My name is Randy. My story takes place in a small town in Missouri. Flint Hill can hardly be called a town since there is only a grocery store, bar and a few houses. I had moved there from Wentzville, which was only about five miles away, when the owner of the house I moved to started dating my mother.
The owner of the house had a son named Johnny. Johnny was 19, and he stayed there with me. He was also to share in the fright that still haunts me to this day.
It was a mild April night, and for two teenage boys living alone, it was the beginning of what was supposed to be a party. Early in the evening we were shooting beer cans off the fence with a shotgun that belonged to Johnny’s father.
Did I forget to mention that we were emptying them ourselves?
After a while my girlfriend showed up and was wanting a little time with me alone. Johnny, catching the hint, headed out to the next town to meet up with some friends having a party.
A few hours later Johnny came bursting through the door.
He loaded the shotgun and threw me the pistol instructing me to keep my girlfriend away from the windows. At first I had thought he had gotten into some trouble and people were on the way to do us harm. After standing guard for an hour I finally asked what had happened.
While driving down the road, Johnny’s car had died for no reason. (An occurrence we had all gotten used to) Not wanting to bother us, he decided to walk the rest of the way to the party. As he was walking down the road he started hearing a strange sound. It was far off, and since he couldn’t quite make it out, he dismissed it as a cow.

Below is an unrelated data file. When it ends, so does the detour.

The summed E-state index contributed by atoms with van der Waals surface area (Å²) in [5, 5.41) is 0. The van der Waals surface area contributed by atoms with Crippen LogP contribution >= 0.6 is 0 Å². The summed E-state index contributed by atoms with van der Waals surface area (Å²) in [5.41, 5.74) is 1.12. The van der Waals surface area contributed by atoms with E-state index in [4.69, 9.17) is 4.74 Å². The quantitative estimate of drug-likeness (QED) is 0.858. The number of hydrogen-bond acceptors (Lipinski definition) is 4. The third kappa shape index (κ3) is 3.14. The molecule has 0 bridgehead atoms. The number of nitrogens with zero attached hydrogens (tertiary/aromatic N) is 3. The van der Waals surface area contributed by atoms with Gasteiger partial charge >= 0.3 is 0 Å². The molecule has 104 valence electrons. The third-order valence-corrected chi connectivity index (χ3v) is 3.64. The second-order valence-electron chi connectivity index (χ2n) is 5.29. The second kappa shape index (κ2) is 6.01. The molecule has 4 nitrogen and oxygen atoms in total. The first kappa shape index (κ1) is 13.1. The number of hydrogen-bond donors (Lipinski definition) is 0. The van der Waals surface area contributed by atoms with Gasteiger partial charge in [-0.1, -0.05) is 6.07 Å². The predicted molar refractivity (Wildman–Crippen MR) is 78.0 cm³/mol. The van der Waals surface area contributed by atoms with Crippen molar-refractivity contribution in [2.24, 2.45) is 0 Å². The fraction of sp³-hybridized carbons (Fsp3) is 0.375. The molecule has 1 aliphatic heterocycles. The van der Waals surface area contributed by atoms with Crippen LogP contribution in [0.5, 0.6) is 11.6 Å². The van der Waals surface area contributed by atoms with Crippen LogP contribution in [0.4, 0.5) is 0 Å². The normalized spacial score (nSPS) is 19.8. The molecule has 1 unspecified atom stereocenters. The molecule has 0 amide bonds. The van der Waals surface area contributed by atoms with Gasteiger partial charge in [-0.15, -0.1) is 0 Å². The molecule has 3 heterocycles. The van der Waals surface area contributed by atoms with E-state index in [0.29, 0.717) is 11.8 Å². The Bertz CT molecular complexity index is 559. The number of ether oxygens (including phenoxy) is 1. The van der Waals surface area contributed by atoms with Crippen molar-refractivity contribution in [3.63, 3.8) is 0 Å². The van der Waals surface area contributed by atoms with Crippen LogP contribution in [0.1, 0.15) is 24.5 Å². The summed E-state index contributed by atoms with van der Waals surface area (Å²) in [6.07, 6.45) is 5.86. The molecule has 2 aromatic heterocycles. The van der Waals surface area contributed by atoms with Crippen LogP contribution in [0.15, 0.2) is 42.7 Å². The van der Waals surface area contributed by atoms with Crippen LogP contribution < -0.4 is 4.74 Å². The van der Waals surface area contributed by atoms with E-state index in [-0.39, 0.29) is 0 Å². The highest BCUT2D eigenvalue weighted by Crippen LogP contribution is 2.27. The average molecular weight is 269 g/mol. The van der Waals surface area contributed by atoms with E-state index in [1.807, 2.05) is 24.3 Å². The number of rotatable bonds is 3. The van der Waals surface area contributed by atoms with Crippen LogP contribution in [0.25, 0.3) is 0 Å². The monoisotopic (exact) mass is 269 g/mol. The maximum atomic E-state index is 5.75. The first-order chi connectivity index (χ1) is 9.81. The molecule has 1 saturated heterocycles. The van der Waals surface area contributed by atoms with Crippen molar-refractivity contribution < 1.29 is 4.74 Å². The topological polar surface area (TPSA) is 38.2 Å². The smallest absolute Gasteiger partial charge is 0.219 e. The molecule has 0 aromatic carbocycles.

But as he walked the sound kept moving around and getting closer. At first it was far off in front of him. Then it was behind him. Then on one side, then the other. Each time getting closer and closer.
The closer the sound got, the less it sounded like a cow, and more like a man screaming in pain. Johnny said that he didn’t get scared until it sounded like the scream came from directly behind him and when he turned to see it, there was nothing there. That’s when he ran back to the house.
I immediately dismissed his story as a prank. Even though Johnny, white as a ghost, insisted that it was true, I refused to believe him. Until the next night.
The following night Johnny’s father showed up saying that my mother wanted to talk to me. There was something about the way he said I was not in trouble that gave me chills. Upon reaching my mother’s house, I was informed that my brother had died in a motorcycle accident the night before.
My brother and a friend had lost control of the bike and slid into the back of a tractor trailor. The friend had died instantly, but my brother had dragged about fifty feet and was still screaming when the paramedics arrived.